Director J.E. Ward. Source: Everyones, 29 July 1925
J.E. WARD - THE BALMAIN BIRDMAN The sixtysomething Jack Ward seemed a curious choice as the film’s director. Ward had trained as a painter and lithographer in his native England, and established a name for himself as an illustrator after immigrating to Australia in 1882.
The young man settled in Queensland, where he gained work on a number of publications including the Brisbane Telegraph and The Queenslander, adopting the popular subject matter of his new home - bushland scenes and sentimental narratives about country courtships, settlers, drovers and bushrangers. Another of his early interests was amateur phonography, an unusual hobby at a time when owning a phonograph player, much less a recording device, was quite uncommon.
In 1905, Ward moved to New Zealand to become chief artist on the New Zealand Graphic - and perhaps also to indulge a pastime that gradually became a consuming obsession: ornithography. As the Premier National Pictures’s screenwriting competition was announced, Ward had just arrived home from his latest tour of Papua New Guinea. Since 1916, he had visited the country regularly, initially with the romantic notion of discovering the Blue Bird of Paradise, but later to help procure rare native birds for zoos in Australia and America, and for his own breeding purposes.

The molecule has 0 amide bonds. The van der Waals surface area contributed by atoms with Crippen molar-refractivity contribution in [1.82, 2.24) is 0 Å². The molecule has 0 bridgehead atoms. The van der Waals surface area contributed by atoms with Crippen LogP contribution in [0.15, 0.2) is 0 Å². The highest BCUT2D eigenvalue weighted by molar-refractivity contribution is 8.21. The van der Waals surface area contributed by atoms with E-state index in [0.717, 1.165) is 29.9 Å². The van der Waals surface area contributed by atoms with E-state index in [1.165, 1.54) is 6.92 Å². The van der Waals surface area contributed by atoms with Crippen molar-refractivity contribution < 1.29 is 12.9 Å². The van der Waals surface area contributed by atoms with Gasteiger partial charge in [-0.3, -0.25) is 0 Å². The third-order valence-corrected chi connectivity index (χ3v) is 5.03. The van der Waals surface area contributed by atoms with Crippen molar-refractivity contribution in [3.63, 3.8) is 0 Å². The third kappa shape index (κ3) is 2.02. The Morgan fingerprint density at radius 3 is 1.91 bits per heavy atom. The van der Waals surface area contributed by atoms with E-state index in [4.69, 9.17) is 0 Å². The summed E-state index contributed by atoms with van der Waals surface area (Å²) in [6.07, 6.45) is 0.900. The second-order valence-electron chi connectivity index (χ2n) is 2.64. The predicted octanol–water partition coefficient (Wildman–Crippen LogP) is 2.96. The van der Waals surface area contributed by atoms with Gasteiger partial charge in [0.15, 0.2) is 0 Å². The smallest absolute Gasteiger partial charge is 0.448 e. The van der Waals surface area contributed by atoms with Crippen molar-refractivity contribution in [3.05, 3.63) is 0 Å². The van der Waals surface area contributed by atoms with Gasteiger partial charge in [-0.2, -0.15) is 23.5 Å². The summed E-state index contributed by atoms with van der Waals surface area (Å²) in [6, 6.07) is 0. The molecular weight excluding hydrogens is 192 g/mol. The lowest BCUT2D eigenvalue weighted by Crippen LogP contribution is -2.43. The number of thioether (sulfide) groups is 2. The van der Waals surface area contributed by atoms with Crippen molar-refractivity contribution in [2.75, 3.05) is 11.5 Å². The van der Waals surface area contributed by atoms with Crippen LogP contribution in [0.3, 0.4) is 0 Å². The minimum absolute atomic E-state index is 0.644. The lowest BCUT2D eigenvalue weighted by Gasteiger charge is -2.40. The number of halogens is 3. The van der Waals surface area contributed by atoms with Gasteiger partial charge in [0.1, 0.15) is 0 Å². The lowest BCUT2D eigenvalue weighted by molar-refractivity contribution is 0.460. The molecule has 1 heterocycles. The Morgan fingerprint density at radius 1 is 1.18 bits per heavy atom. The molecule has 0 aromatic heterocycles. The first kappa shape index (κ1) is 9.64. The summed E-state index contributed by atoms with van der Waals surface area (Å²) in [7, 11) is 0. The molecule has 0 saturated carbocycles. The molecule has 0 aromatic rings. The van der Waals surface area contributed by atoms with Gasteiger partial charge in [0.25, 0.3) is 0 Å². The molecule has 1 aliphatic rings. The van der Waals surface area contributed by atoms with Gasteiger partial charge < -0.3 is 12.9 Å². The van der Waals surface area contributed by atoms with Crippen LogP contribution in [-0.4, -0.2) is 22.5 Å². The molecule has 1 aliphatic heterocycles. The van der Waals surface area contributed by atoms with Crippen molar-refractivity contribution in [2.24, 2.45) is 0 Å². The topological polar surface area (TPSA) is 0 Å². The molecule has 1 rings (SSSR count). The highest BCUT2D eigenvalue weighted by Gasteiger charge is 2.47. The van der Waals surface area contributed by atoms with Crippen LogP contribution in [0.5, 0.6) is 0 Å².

Advertisement for J.E. Ward’s Australia’s Own (1919). The film, which is now mostly lost, was not nearly as salacious as advertisements imply (Sunday Times (Sydney) - 19 January 1919.
His abiding interest in Papua New Guinea spawned at least two other short films, The Quest for the Blue Bird (1923) and Death Devils in a Papuan Paradise (1924), neither of which appear to have been commercially distributed. With the addition of a dramatic plot about a romance between a young woman and an Anzac, Ward’s anthropological and nature footage formed the basis for Australia’s Own (1919), his only other known feature film, in which Ward himself had played the German villain. A passing reference to a business visit to America in 1921 suggests that he may have attempted to interest the American trade in the film, apparently without success.
Local reviews made clear that the scenery and not the story remained the highlight of Australia’s Own, and after dealing with suspicious natives, hostile missionaries and the ire of the local government, Ward might have been quite thankful to return to return to his birds, which he was, for the time being, content to capture in a series of exquisite watercolours and oil paintings. Was it a fellow black-and-white artist who suggested Ward to head the film? It is one possible explanation for handing a sixty year old bird fancier such a large and atypical project. It can have been no coincidence that Ward left for his next journey overseas not long after finishing work on Those Terrible Twins. Much of the film's £500 budget likely went towards paying Ward - a pittance for a director, but a sizeable injection of funds for an ornithological expedition.
What is clear is that Ward brought a certain cinema verité to his subject. He was not interested in a prettified or romanticised vision of urban Sydney, but shot what he saw, with the same unsophisticated documentary realism he brought to his films on more exotic topics.